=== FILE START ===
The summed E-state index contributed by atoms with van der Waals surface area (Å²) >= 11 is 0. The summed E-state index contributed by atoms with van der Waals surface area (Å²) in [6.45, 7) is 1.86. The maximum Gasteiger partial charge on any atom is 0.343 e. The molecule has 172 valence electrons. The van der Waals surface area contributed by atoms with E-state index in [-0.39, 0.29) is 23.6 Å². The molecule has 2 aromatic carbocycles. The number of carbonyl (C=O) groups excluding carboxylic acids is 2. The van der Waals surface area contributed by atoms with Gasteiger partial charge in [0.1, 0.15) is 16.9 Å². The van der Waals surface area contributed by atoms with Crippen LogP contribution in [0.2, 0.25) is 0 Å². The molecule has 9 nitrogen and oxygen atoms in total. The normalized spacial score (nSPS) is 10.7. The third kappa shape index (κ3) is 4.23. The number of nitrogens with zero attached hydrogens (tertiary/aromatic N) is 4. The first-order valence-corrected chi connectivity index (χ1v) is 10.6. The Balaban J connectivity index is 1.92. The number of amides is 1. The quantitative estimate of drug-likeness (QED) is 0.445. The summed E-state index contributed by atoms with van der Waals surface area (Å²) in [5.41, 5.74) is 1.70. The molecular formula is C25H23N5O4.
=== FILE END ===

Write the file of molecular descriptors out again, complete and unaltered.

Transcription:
The summed E-state index contributed by atoms with van der Waals surface area (Å²) >= 11 is 0. The summed E-state index contributed by atoms with van der Waals surface area (Å²) in [6.45, 7) is 1.86. The maximum Gasteiger partial charge on any atom is 0.343 e. The molecule has 172 valence electrons. The van der Waals surface area contributed by atoms with E-state index in [-0.39, 0.29) is 23.6 Å². The molecule has 2 aromatic carbocycles. The number of carbonyl (C=O) groups excluding carboxylic acids is 2. The van der Waals surface area contributed by atoms with Gasteiger partial charge in [0.1, 0.15) is 16.9 Å². The van der Waals surface area contributed by atoms with Crippen LogP contribution in [0.2, 0.25) is 0 Å². The molecule has 9 nitrogen and oxygen atoms in total. The normalized spacial score (nSPS) is 10.7. The third kappa shape index (κ3) is 4.23. The number of nitrogens with zero attached hydrogens (tertiary/aromatic N) is 4. The first-order valence-corrected chi connectivity index (χ1v) is 10.6. The Balaban J connectivity index is 1.92. The number of amides is 1. The quantitative estimate of drug-likeness (QED) is 0.445. The summed E-state index contributed by atoms with van der Waals surface area (Å²) in [5.41, 5.74) is 1.70. The molecular formula is C25H23N5O4.